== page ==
Remove CO2 from the atmosphere? At MIT they believe that it is better to do it at sea, and they have devised this method
MIT researchers have developed a new method for extracting carbon dioxide from seawater that could prove more efficient and cost-effective than current systems for removing carbon dioxide from the air.
The ocean is the main “sink” of carbon dioxide from the atmosphere, absorbing between 30 and 40% of all the gas produced by human activities. That has led to considering the direct removal of carbon dioxide from seawater as another promising possibility to mitigate CO2 emissions.
Current methods for extracting carbon dioxide from seawater apply a voltage across a membrane stack to acidify a feed stream, converting bicarbonates in the water to CO2 molecules, which can then be removed in a vacuum.
However, these membranes are expensive, and chemicals are required to drive the overall reactions of the electrodes at each end of the stack.
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MIT creates a reversible process
The prestigious team of MIT (Massachusetts Institute of Technology) has devised a reversible process that consists of electrochemical cells without a membrane. As seawater is pumped into the cells, the reactive electrodes are employed to release protons, which trigger the release of dissolved carbon dioxide from the water.
First, the water is made acidic to dissolve the inorganic bicarbonates and turn them into molecular carbon dioxide, which is then collected as a gas under a vacuum. To recover the protons and change the acidic water to alkaline before returning to the sea then put through a second set of cells that operate at reverse voltage.
Periodically, the roles of the two cells are reversed once one set of electrodes runs out of protons.
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A cheaper and simpler process
The process is much cheaper and simpler than previous methods. The need to introduce chemicals into the anode and cathode half cells and the use of membranes is avoided where possible. In addition, the process is more efficient and allows for faster and more complete removal of carbon dioxide.
Initially, the system could use existing or planned infrastructure that already processes seawater, such as desalination plants but the system is scalable and could also be used by ships and offshore platforms.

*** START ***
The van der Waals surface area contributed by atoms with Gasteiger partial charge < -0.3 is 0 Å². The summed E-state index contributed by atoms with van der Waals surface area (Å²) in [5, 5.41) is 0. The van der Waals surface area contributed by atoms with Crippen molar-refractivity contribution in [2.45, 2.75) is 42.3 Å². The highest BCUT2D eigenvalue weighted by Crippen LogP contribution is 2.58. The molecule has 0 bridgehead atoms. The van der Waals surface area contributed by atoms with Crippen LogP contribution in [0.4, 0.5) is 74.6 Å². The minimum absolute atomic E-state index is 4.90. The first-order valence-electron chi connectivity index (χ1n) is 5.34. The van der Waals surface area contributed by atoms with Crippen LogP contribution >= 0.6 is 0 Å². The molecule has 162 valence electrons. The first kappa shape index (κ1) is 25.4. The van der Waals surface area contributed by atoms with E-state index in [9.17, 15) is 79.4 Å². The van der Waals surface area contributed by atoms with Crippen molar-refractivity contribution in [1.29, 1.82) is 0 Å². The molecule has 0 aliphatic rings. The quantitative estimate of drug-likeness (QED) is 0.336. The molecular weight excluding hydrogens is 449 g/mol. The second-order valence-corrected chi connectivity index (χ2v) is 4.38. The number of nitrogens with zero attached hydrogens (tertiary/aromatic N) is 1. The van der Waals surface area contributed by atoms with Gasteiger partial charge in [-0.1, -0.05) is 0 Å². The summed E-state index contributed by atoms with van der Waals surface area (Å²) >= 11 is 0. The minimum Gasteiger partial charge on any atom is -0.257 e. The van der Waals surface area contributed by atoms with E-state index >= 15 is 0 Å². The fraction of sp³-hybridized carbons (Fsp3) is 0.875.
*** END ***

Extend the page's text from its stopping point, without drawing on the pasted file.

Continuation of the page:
This new method could be an important step in the fight against climate change. Even MIT believes that the direct removal of carbon dioxide from seawater could one day lead to overall net negative emissions, meaning that more carbon dioxide is being removed from the atmosphere than is being emitted.
Although MIT’s new method of extracting carbon dioxide from the sea is still in its experimental stage, “We think we’ve found a way to do it much more efficiently and without the need to use expensive chemicals,” says Alan Hatton, a professor at MIT and a member of the project.
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It is necessary to evaluate the environmental impact of this method
As for the environmental impact, Hatton noted that removing carbon dioxide from the ocean has great potential to help reduce greenhouse gas emissions. “The ocean is the world’s largest carbon dioxide sink. If we could remove even a small fraction of that amount, it would have a significant impact on the global climate.”
However, there are also concerns about the potential negative impacts that removing carbon dioxide from the ocean could have on marine ecosystems. According to a report by the International Union for Conservation of Nature (IUCN), the extraction of carbon dioxide from the ocean could have negative impacts on ocean acidification, nutrient availability, and the ecosystem in general.
Although the MIT method uses a carbon dioxide removal technique that doesn’t require chemicals and might have less impact on the environment and more research is needed to determine potential side effects.
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